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Conejo Valley District Lowers School Bus Fees


Thousand Oaks school officials Thursday lowered fees that parents will have to pay next fall for their children to ride school buses, a move intended to boost ridership and raise enough money to cover busing costs.

Although busing has caused a smaller drain on school finances since the Conejo Valley Unified School District began charging for the service last fall, the program has fallen $140,000 short of the school board's goal of making it self-sufficient.

"We could pay for several teachers with that," board member Bill Henry said. "That's a sizable chunk of money."

By lowering the cost of a bus pass from $225 to $180 per semester, the district hopes to draw back hundreds of former bus-riding students who have found other ways to get to school since fees were imposed.

Since the fees were introduced, the number of riders has fallen by more than half, from 2,000 to 774 this semester, officials said. The district needed 1,100 students to buy passes at the $450 annual fee to break even.

With the lower fees, the buses will need 1,300 student riders to eliminate the deficit.

Henry said he wants monthly updates on the program's financial status, and said parents should know that bus service could be eliminated at any time during the year if it is not solvent.

Board President Mildred Lynch said she was voting to continue busing despite her belief that transportation should not be a priority at a time when the district is cutting its budget for the fourth year in a row.

"My heart isn't in it, but I'll give it another go," Lynch said.

The board could have chosen Thursday to eliminate busing for all students except those in special education, who must be transported by law.

But that would have created a hardship for working parents and increased transportation costs for field trips and out-of-town school sporting events, officials said.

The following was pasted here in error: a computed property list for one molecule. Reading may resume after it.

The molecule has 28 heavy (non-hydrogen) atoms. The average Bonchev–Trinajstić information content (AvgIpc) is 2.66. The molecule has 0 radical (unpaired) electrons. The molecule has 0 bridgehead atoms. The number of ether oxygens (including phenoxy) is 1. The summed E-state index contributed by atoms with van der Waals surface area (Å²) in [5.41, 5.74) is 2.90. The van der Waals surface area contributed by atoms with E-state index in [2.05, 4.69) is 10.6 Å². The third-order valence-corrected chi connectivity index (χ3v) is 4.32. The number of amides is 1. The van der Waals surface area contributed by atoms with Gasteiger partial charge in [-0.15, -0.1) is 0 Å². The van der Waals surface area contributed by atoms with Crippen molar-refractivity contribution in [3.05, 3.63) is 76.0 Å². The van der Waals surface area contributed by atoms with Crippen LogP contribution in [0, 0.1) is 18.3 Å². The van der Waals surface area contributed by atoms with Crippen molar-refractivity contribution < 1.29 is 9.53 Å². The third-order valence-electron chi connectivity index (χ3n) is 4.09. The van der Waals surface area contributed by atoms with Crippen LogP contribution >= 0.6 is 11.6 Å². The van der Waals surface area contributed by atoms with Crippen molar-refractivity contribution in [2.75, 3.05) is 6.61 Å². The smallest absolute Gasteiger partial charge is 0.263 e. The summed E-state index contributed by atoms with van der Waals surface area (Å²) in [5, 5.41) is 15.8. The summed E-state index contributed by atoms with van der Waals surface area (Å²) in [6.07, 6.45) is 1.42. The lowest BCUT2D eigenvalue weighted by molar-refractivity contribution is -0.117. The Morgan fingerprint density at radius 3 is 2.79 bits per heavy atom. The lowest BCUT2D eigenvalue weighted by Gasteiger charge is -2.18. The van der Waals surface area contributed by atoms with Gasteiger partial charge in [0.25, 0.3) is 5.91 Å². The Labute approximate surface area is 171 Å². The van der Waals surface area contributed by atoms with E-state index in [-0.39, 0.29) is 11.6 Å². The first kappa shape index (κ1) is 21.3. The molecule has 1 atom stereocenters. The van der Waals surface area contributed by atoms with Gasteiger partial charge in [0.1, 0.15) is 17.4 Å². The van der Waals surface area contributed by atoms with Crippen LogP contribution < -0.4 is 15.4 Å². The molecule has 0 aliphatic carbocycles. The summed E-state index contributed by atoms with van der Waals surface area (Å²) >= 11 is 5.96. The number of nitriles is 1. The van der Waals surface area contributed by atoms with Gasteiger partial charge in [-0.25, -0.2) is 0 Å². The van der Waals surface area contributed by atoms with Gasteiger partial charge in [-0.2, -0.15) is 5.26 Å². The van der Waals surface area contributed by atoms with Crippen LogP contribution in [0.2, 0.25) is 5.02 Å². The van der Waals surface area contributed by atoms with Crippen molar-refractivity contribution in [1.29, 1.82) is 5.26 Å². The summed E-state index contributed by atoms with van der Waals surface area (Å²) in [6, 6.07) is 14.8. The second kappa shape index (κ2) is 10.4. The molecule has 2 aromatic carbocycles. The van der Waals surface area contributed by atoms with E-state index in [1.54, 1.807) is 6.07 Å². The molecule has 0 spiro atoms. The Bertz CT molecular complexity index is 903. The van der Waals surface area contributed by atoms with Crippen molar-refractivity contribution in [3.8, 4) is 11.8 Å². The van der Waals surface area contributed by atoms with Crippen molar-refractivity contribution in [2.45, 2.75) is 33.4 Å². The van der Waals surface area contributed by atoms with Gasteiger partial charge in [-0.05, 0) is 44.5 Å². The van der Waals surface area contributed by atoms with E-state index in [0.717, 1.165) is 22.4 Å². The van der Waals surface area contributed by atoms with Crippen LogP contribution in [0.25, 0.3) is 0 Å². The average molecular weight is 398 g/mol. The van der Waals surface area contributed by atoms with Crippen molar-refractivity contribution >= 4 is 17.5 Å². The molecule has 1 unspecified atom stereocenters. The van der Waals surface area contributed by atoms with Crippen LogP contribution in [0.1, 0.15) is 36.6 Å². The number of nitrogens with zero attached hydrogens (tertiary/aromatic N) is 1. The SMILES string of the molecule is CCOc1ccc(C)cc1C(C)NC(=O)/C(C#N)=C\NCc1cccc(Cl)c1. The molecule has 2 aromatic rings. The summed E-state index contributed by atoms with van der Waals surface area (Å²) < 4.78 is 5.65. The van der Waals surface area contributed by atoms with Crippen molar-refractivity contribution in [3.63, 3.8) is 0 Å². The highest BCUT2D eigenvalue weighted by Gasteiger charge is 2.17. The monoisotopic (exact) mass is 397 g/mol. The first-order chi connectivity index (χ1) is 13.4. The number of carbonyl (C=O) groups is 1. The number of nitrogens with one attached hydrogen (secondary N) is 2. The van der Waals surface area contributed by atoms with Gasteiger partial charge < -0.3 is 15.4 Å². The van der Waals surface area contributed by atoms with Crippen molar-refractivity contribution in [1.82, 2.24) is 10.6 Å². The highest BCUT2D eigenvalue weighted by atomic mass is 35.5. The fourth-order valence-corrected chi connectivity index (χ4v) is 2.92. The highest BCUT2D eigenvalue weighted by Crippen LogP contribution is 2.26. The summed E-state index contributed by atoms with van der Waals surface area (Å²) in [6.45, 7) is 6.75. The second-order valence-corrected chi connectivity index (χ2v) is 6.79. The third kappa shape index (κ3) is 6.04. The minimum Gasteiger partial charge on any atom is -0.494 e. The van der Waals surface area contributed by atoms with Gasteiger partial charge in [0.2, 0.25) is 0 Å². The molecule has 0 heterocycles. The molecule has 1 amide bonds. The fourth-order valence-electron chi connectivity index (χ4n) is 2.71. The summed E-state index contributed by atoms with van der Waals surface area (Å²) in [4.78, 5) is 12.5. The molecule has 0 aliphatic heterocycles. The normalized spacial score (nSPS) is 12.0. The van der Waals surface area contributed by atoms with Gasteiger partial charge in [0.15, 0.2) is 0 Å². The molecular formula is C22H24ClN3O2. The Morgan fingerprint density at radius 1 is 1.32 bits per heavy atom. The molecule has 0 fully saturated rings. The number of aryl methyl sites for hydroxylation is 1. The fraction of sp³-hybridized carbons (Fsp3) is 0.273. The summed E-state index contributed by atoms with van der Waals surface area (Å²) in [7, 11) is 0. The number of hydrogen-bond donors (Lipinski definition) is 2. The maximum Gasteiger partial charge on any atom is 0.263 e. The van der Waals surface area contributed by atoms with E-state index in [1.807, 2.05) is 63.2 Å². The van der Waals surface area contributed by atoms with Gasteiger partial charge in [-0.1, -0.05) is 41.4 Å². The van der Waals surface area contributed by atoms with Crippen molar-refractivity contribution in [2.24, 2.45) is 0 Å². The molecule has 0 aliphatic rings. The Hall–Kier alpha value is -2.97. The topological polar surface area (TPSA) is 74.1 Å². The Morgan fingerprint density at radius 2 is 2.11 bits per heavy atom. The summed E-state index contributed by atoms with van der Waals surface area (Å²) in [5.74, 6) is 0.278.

At a board meeting last week, members asked Assistant Supt. Sarah Hart to provide information about how much the district's costs would increase if home-to-school busing were discontinued. The district already spends $200,000 on special-education busing, and that cost would continue, Hart said.

On top of that, without a fleet of buses and drivers at the ready, the district would spend an additional $30,000 per year taking students on trips unless such excursions were limited, Hart said Thursday.

If a private bus were chartered or one were leased from another school district for sporting events, the average price per trip would shoot up 68%, Hart said. Parents of student athletes pay those costs with the help of booster clubs, Hart said.

Continuing to spend school dollars on busing students to and from school was not seriously considered, because the board is already faced with the need to cut $2.1 million from its $75-million budget for next school year.

Bus fee income has been down because more students than expected qualified for reduced or free fares, officials said. Under state law, districts that impose bus fees must provide free or reduced rates for needy children.

District administrators had estimated that 13% of the bus riders would qualify for the reduced or free rides, based on the number of students that receive reduced or free lunches under a federally sponsored program.

But more people applied for help in paying for bus passes than for lunches because of the large price tag for transportation, officials said. As a result, one-third of the riders qualified for reduced or free fares.

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